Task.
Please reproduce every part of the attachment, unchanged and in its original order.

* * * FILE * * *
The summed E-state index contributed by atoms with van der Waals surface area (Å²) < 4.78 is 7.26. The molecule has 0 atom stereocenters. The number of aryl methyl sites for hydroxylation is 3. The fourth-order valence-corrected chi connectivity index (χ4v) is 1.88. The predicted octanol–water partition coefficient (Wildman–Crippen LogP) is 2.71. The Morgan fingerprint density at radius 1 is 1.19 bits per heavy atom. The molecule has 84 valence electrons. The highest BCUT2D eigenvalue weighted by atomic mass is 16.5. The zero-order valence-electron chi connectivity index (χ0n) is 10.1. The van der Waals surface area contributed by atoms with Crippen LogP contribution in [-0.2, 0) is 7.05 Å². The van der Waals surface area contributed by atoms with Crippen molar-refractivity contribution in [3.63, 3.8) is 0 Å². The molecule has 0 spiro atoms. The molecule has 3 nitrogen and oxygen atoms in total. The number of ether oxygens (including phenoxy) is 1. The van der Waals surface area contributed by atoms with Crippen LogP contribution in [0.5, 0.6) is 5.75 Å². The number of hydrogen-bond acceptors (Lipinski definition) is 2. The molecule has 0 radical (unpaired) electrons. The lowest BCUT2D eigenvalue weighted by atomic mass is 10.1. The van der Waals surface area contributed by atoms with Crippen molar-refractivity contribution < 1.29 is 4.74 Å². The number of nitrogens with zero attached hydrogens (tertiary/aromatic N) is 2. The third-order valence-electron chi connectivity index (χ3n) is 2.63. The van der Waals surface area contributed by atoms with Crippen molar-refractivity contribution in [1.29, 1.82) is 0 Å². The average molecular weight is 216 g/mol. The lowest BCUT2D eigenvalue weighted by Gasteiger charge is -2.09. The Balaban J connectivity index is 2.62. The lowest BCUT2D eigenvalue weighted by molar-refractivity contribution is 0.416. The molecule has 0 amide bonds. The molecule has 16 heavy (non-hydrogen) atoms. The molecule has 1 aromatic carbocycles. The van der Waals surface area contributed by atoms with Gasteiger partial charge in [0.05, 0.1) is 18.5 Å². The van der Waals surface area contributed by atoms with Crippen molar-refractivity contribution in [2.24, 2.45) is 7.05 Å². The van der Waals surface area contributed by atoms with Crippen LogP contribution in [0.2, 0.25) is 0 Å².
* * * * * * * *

The summed E-state index contributed by atoms with van der Waals surface area (Å²) < 4.78 is 7.26. The molecule has 0 atom stereocenters. The number of aryl methyl sites for hydroxylation is 3. The fourth-order valence-corrected chi connectivity index (χ4v) is 1.88. The predicted octanol–water partition coefficient (Wildman–Crippen LogP) is 2.71. The Morgan fingerprint density at radius 1 is 1.19 bits per heavy atom. The molecule has 84 valence electrons. The highest BCUT2D eigenvalue weighted by atomic mass is 16.5. The zero-order valence-electron chi connectivity index (χ0n) is 10.1. The van der Waals surface area contributed by atoms with Crippen LogP contribution in [-0.2, 0) is 7.05 Å². The van der Waals surface area contributed by atoms with Crippen molar-refractivity contribution in [3.63, 3.8) is 0 Å². The molecule has 0 spiro atoms. The molecule has 3 nitrogen and oxygen atoms in total. The number of ether oxygens (including phenoxy) is 1. The van der Waals surface area contributed by atoms with Crippen LogP contribution in [0.5, 0.6) is 5.75 Å². The number of hydrogen-bond acceptors (Lipinski definition) is 2. The molecule has 0 radical (unpaired) electrons. The lowest BCUT2D eigenvalue weighted by atomic mass is 10.1. The van der Waals surface area contributed by atoms with Crippen molar-refractivity contribution < 1.29 is 4.74 Å². The number of nitrogens with zero attached hydrogens (tertiary/aromatic N) is 2. The third-order valence-electron chi connectivity index (χ3n) is 2.63. The van der Waals surface area contributed by atoms with Crippen molar-refractivity contribution in [1.29, 1.82) is 0 Å². The average molecular weight is 216 g/mol. The lowest BCUT2D eigenvalue weighted by Gasteiger charge is -2.09. The Balaban J connectivity index is 2.62. The lowest BCUT2D eigenvalue weighted by molar-refractivity contribution is 0.416. The molecule has 0 amide bonds. The molecule has 16 heavy (non-hydrogen) atoms. The molecule has 1 aromatic carbocycles. The van der Waals surface area contributed by atoms with Gasteiger partial charge in [0.05, 0.1) is 18.5 Å². The van der Waals surface area contributed by atoms with Crippen molar-refractivity contribution in [2.24, 2.45) is 7.05 Å². The van der Waals surface area contributed by atoms with Crippen LogP contribution in [0.2, 0.25) is 0 Å².